Teachers’ Perceptions of Inclusive Education in Mainstream Primary Schools in the United Kingdom

By Anthony Thorpe and A. Q. M. Shafiul Azam.

Published by The Social Sciences Collection

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Article: Print $US10.00
Article: Electronic $US5.00

Worldwide inclusive education has been established as a significant policy direction with respect to including children with disabilities in regular or mainstream schools. Teachers are now expected to rise to the challenge of accommodating a range of students in the classroom. Yet how can teachers be supported to accomplish this challenging task in the classroom? Is it only a matter of resources or are teachers’ views about inclusion crucial for successful implementation of policy? How can developing countries seeking to introduce inclusive education policies go about the task? This paper draws upon a small scale study involving two mainstream primary schools in the United Kingdom. The study sought to uncover teachers’ perceptions of inclusive education in order to give insights into the reality of inclusion policy and practice. Data was collected through semi-structured interviews and the analysis of policies. The findings of the study reveal that teachers’ personal characteristics, their views of the support available, their understanding of inclusion and school practices all contribute to the successful implementation of policy.

Keywords: Inclusive Education, Policy, Special Education Needs, Teachers, Primary Schools

International Journal of Interdisciplinary Social Sciences, Volume 5, Issue 3, pp.163-172. Article: Print (Spiral Bound). Article: Electronic (PDF File; 651.564KB).

Dr. Anthony Thorpe

Senior Lecturer, School of Education, Roehampton University, London, UK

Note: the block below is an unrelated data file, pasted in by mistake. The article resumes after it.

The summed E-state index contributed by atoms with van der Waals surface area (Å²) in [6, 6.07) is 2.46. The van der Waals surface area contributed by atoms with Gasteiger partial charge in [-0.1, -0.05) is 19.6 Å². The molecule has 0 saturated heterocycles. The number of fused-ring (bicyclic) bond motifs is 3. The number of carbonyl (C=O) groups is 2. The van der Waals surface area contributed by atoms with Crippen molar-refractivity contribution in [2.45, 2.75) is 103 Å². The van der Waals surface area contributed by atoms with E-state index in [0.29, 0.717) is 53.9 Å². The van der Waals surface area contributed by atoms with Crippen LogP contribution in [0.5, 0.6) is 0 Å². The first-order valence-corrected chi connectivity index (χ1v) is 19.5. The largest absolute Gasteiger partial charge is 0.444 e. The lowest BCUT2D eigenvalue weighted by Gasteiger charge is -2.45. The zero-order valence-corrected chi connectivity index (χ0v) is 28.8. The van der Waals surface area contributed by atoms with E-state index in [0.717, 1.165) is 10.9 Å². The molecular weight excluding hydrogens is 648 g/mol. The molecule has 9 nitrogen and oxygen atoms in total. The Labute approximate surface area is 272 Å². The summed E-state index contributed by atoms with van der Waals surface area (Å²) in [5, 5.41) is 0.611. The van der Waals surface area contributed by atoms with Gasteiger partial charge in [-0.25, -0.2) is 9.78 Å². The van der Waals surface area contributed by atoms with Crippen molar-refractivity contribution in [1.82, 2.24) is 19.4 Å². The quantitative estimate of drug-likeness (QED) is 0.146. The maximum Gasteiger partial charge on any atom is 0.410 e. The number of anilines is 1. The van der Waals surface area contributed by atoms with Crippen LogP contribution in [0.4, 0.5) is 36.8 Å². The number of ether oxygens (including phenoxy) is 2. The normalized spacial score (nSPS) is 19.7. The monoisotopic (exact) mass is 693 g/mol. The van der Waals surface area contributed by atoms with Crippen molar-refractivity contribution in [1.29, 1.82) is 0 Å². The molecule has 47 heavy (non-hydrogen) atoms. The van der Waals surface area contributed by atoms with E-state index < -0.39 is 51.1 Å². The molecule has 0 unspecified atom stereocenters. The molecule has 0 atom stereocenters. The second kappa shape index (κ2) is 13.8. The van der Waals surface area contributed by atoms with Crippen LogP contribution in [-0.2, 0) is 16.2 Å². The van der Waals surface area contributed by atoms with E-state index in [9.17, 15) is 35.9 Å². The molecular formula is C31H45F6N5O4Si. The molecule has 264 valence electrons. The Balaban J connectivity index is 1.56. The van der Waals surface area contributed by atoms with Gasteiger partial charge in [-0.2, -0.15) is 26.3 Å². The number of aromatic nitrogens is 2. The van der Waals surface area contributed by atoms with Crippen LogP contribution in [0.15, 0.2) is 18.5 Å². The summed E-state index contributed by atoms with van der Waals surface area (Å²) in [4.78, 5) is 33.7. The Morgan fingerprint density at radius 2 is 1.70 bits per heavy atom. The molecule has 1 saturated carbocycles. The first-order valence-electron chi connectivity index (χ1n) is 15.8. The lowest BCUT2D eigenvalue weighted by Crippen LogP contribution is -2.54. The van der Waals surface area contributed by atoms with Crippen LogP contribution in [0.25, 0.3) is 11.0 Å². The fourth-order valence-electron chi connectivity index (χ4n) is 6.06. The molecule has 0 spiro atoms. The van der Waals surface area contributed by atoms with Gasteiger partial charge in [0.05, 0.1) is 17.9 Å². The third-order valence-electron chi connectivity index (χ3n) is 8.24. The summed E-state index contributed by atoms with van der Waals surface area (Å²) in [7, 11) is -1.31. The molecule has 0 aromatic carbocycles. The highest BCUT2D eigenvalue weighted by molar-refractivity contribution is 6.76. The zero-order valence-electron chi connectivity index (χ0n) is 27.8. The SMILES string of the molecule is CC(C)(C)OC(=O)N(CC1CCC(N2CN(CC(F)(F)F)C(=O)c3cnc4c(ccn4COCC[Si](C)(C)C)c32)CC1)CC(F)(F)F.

Roehampton University, London, UK.

A. Q. M. Shafiul Azam

Assistant Director, Policy and Operations, Directorate of Primary Education, Ministry of Primary and Mass Education, Dhaka, Bangladesh

A.Q.M Shafiul Azam is a mid-level manager in field of Education in Bangladesh. At present he is working as the focal person for Access and Inclusive Education Cell in the Directorate of Primary Education, Bangladesh. Recently he has completed his M A SEN from Roehampton University, UK under Erasmus Mundus scheme. He started his career in 1991 as a teacher in a Non Govt. Degree college where he served for about 3 years. As a Lecturer in English he taught English language and literature to the different higher level students Then he joined Bangladesh Civil Service in November 1993. Ever since his joining, he has been involved with teaching in different government colleges as Lecturer in the Department of English where he served for more than 4 years. Then he worked for about 6 years as an Education Planning Administrator in the primary education sector of Bangladesh. He went back to teaching again and served as Assistant Professor in the Department of English. After that he worked in the Ministry of Establishment. With a mixed experience of teaching in the class room and working as an Education planner he has recognized the necessity of proper education policy in Bangladesh.


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